25. ‘Irenaeus, Saint’, article published in numerous printings of the Encyclopaedia Britannica, including the 1973 printing of the 14th edition, Vol. 12, pp. 586-7.
26. ‘An evangelical’s farewell to Candler: A sermon’, Candler Exchange, Vol. 3, No. 14 (May 20, 1976).
27. Introduction to Christian Doctrine, Wilmore, Kentucky: Francis Asbury Publishing Co., 1980. [pp.287]. [See also this book previously published with a different title, Comprehensive Handbook of Christian Doctrine, by Abingdon Press in 1967].
28. A Thousand Tongues: The Wesley hymns as a guide to scriptural teaching, Exeter: The Paternoster Press, 1987.
29. The Wesley hymns as a guide to scriptural teaching. Grand Rapids, Michigan: Francis Asbury Press, 1988 [pp. 224. Previously published by Paternoster in UK in 1987 with the title A Thousand Tongues].
30. The Conversion of the Wesleys: 1738 Reconsidered, Occasional Paper No, 2 of the Wesley Fellowship. Ilkeston: The Wesley Fellowship in association with Moorley’s Bible Booksop, 1987.
31. Desiring to Love: Verses of Methodist Spirituality, [Privately printed & published, Exeter, circa 1999].
32. Fixed on this Ground, Or: Reflections from an Open Heart, Exeter: [Privately published by John Lawson], 1999.
33. John Lawson (ed.), ‘Explanatory Notes [on the New Testament]’ prepared for publication in volumes 5 and/or 6 of the forthcoming 34-volume critical edition of Wesley’s Works (1975- in process). [In addition John Lawson was also a recognised and active Member of the Editorial Board (initially representing Candler School of Theology, Emory University, Atlanta, Georgia, continuing on the Board after his return to Exeter) of the Oxford Edition of the Works of John Wesley, (Volumes 11, 25, and 26) from at least 1975 to 1983, and subsequently a Member of the Editorial Board of: The Bicentennial Edition of the Works of John Wesley (Volumes 1, 2, and 3) from 1984 to at least 1986].
Further information on John Lawson’s mainly unpublished writings, such as letters, sermons, and lecture notes (particularly between 1955 to 1976 when he taught Church History, Historical Theology, Wesleyan History and Wesleyan Theology at Candler School of Theology) is held at the Archives and Manuscripts Dept., Pitts Theology Library, Emory University, Atlanta, Georgia, USA, 30322. The citation reference is: ‘John Lawson Papers, MSS 093.’ An index to these papers is available at http://www.pitts.emory.edu/Archives/text/mss093.html.
Saving Souls in the Twenty First Century: A Missiological Midrash on John Wesley by William J. Abraham. (Calver: Cliff College Publishing, 2003, pp. 16. ISBN 1-898362-30-0. Booklet, £2.50 + p&p. Obtainable from: Cliff College, Calver, Near Sheffield, S32 3XG; Tel. 01246 582321; Fax: 01246 582321; website: http://www.cliffcollege.org/bookshop.html).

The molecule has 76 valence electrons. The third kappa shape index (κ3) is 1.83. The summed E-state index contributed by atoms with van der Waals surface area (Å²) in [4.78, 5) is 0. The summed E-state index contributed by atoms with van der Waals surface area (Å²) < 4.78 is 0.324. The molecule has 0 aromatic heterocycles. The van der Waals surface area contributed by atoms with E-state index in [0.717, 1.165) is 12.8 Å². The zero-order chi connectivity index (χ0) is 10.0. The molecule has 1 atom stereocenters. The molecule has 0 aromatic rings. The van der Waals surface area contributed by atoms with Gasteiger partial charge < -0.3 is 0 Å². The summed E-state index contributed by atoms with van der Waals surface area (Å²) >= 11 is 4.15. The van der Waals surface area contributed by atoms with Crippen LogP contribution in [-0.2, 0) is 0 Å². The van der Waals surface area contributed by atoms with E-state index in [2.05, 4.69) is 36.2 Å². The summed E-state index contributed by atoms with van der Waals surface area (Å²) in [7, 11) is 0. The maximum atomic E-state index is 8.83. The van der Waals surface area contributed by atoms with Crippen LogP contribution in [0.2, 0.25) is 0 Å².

In this published lecture (given to the Methodist Conference, at Llandudno, in 2003) William Abraham - the Albert Cook Outler Professor of Wesley Studies at Perkins School of Theology, Southern Methodist University, Dallas, Texas - begins by restating ‘rule number eleven’ of John Wesley’s ‘rules for a helper’: ‘You have nothing to do but to save souls. Therefore spend and be spent in this work…’. The author sets this well-known instruction to the Methodist preachers not only in the context of the eighteenth century evangelical revival but also in the prevailing culture of a confessional church and state. He argues that we no longer live in such a culture in that ‘…the culture we inhabit is postchristian and generally terrified of all forms of religious specificity and orthodoxy. Pluralism, tolerance, and scepticism about the place of religion in the public order are endemic’ (p. 8).
Abraham then goes on to explore how we may be true to Wesley’s concern for the saving of souls in such a different culture to that of the 18th century. He examines various options – explaining his own preference to be one of retrieving the ‘patristic core’ of ‘doctrinal…DNA’ employed by Wesley, while at the same time reinventing the practices and disciplines that will inform the process [p. 13, my paraphrase]. Wesley’s mission message will be unchanged but the culture and mindset of the present century has significantly changed.
As we would expect from a scholar with Professor Abraham’s credentials, the lecture is pertinent, erudite, readable and challenging. It raises important issues and questions. How far were the people who responded to Wesley’s message conditioned by the confessional culture of his time? For all those interested in recovering the essential message of salvation, and prevenient, justifying and sanctifying grace, and preaching them with renewed conviction in the 21st century, this is a small book which will challenge the mind and stimulate the heart.
Wesley Fellowship 2003.